It has been a tumultuous year for Connecticut’s state health insurance exchange, but the latest – and most significant – blow could come Monday if its largest insurer decides not to offer plans next year.
The insurer, ConnectiCare Benefits, is facing a Monday deadline to decide whether to leave the exchange in 2017 after a Superior Court judge in New Britain blocked a motion Friday afternoon that would have given the Farmington-based company more time.
Whether ConnectiCare will remain on the exchange has not been determined, and potentially could be decided based on how the state Insurance Department rules on a last-minute appeal submitted by the insurer Friday evening.
The appeal asks the Insurance Department to reconsider its decision to set ConnectiCare’s health insurance plan rates on the state exchange, Access Health CT, at lower-than-requested levels in 2017.
But the appeal, which the Insurance Department says should have been filed first, came one week after ConnectiCare filed a lawsuit against the Insurance Department.
ConnectiCare claims in the lawsuit that the Insurance Department did not grant adequate rates for its 2017 health insurance plans on the exchange. The insurer requested a temporary injunction that would have allowed it to postpone a decision on whether it would remain on the exchange next year.
The judge, Sheila A. Huddleston, said a temporary injunction could only be granted in situations where the status quo is preserved. In this case, Huddleston said, the status quo would be disrupted, as ConnectiCare would be allowed to avoid its contractual obligation to decide whether it intends to remain on the exchange by the deadline.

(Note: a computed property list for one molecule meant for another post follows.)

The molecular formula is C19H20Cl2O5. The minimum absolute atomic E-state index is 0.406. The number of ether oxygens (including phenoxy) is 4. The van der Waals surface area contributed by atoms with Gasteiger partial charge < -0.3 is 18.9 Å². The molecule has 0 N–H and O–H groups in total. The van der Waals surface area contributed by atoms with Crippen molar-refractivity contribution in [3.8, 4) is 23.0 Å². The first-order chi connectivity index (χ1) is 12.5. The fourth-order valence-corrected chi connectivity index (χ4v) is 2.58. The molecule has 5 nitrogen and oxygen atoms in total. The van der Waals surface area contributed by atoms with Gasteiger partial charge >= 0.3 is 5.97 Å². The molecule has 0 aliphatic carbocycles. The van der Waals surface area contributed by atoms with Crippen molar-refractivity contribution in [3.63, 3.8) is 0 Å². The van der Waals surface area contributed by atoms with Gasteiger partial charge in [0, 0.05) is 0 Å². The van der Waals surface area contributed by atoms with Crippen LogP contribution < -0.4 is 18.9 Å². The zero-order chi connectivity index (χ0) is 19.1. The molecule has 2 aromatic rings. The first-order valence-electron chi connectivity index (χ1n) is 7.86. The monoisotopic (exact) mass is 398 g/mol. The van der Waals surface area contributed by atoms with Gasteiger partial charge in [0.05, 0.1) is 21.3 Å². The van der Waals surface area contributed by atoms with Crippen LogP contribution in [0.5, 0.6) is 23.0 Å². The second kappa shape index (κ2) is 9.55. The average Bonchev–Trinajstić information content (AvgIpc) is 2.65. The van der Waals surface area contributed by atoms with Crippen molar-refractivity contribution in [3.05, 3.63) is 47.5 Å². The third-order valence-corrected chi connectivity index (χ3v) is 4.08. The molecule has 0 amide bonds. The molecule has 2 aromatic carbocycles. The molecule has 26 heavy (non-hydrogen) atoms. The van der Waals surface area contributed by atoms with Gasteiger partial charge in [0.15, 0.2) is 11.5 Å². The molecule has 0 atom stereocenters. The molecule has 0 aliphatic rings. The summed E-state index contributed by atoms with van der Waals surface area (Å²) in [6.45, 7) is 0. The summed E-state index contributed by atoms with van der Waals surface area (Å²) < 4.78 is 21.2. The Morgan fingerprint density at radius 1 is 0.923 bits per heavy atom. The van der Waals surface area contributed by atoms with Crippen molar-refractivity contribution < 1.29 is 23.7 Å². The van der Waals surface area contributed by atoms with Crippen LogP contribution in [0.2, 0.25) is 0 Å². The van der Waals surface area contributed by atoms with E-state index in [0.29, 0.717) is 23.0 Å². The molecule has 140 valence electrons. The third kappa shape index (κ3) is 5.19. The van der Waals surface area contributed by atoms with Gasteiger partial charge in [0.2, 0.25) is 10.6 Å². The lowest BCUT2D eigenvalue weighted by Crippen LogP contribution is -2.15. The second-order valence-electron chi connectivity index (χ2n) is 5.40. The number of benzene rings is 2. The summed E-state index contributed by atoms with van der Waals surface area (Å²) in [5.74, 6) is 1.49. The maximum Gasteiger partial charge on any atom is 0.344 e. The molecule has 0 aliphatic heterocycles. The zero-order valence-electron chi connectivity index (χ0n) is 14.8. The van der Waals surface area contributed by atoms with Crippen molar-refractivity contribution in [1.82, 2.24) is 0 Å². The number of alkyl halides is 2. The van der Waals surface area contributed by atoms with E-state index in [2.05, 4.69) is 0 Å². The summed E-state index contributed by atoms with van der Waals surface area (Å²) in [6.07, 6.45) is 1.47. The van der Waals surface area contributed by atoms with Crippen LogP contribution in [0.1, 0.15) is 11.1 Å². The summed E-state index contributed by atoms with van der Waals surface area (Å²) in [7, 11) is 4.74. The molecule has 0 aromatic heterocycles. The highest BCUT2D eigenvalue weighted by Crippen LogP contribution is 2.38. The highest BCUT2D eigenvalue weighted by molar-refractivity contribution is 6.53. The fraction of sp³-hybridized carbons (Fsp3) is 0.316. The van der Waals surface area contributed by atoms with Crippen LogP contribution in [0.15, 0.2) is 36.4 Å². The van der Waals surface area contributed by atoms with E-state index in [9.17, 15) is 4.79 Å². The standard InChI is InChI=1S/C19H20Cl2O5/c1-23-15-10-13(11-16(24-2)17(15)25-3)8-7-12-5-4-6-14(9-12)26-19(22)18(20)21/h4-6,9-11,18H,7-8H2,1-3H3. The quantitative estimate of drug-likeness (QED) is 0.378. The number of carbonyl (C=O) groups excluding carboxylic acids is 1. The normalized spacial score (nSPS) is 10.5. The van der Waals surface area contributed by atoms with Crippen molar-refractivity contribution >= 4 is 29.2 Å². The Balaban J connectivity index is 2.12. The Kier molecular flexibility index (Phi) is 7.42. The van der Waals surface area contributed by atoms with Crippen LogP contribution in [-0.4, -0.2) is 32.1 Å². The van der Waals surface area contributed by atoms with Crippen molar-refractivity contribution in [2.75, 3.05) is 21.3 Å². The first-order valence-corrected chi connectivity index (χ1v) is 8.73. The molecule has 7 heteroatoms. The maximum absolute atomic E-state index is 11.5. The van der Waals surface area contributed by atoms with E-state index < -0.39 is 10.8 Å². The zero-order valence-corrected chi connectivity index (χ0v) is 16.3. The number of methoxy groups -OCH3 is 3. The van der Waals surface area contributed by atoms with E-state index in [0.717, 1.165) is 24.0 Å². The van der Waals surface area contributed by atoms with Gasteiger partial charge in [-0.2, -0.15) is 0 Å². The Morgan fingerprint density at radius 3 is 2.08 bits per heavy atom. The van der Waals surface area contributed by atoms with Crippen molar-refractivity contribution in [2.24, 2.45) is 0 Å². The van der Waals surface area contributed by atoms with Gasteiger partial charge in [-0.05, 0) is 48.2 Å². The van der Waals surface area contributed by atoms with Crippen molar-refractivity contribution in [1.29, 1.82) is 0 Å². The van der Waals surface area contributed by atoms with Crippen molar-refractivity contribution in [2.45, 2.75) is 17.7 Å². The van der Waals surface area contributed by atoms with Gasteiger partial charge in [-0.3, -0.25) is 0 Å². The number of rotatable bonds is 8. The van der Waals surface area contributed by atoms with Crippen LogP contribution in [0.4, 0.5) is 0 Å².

Huddleston denied the request for an injunction, and also denied a motion from the Insurance Department’s attorney to dismiss the lawsuit.
This left ConnectiCare officials with few options before the 5 p.m. Monday deadline, prompting them to file the expedited administrative appeal.
“We are asking that the Insurance Department consider all information relevant to ensure actuarially sound and stable rates to prevent disruption for the 50,000 exchange members who depend on ConnectiCare for access to high-quality health care,” said Michael Wise, who serves as ConnectiCare’s president and CEO. “ConnectiCare wants to remain a part of the Connecticut exchange and will continue to work actively to make that possible.”
ConnectiCare is pressing the Insurance Department to reconsider late adjustments to its requested rate increases for plans on the exchange next year. The agency evaluates rate filings from insurers annually, and is required by law to ensure the final set rates are not “excessive, inadequate or unfairly discriminatory.”
In an Aug. 23 amendment to its rate filing, ConnectiCare sought to increase premiums for its plans next year by an average of 27.1 percent – up from 17.4 percent in its Aug. 1 filing and 14.3 percent in its June 1 filing.
Instead, the Insurance Department approved a 17.4 percent increase, which matched the rate increase requested on Aug. 1.
But ConnectiCare officials contend new data that became available later in August – after a public hearing on Aug. 4 where state officials scrutinized the proposed rate increases – shows the on-exchange rate requests, as first amended, would not be adequate. They project $20 million in losses from their on-exchange plans this year.
ConnectiCare left its off-exchange rate requests unchanged, however, and asked for an average rate increase of 42.7 percent on those plans for next year. The Insurance Department rejected that request, telling ConnectiCare officials their proposed rates needed to be recalculated.
What if ConnectiCare leaves?